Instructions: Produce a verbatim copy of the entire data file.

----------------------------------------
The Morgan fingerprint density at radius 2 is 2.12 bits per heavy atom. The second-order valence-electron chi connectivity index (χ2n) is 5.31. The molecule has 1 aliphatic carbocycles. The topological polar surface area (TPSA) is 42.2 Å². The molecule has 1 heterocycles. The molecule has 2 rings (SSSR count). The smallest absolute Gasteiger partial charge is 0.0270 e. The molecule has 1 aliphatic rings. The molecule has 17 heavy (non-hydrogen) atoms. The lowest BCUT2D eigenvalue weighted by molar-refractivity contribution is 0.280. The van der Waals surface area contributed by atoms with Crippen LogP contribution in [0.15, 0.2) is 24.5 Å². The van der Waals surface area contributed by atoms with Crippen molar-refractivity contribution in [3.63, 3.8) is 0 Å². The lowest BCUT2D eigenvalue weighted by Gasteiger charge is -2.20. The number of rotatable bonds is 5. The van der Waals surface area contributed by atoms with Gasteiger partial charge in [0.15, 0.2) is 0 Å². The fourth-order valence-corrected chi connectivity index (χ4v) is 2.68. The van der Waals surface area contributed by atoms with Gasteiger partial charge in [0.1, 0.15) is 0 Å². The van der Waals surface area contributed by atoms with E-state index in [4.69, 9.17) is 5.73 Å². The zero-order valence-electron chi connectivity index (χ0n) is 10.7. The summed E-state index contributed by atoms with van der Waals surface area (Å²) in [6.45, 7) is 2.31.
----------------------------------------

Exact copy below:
The Morgan fingerprint density at radius 2 is 2.12 bits per heavy atom. The second-order valence-electron chi connectivity index (χ2n) is 5.31. The molecule has 1 aliphatic carbocycles. The topological polar surface area (TPSA) is 42.2 Å². The molecule has 1 heterocycles. The molecule has 2 rings (SSSR count). The smallest absolute Gasteiger partial charge is 0.0270 e. The molecule has 1 aliphatic rings. The molecule has 17 heavy (non-hydrogen) atoms. The lowest BCUT2D eigenvalue weighted by molar-refractivity contribution is 0.280. The van der Waals surface area contributed by atoms with Crippen LogP contribution in [0.15, 0.2) is 24.5 Å². The van der Waals surface area contributed by atoms with Crippen molar-refractivity contribution in [3.63, 3.8) is 0 Å². The lowest BCUT2D eigenvalue weighted by Gasteiger charge is -2.20. The number of rotatable bonds is 5. The van der Waals surface area contributed by atoms with Gasteiger partial charge in [0.15, 0.2) is 0 Å². The fourth-order valence-corrected chi connectivity index (χ4v) is 2.68. The van der Waals surface area contributed by atoms with Gasteiger partial charge in [0.1, 0.15) is 0 Å². The van der Waals surface area contributed by atoms with E-state index in [4.69, 9.17) is 5.73 Å². The zero-order valence-electron chi connectivity index (χ0n) is 10.7. The summed E-state index contributed by atoms with van der Waals surface area (Å²) in [6.45, 7) is 2.31.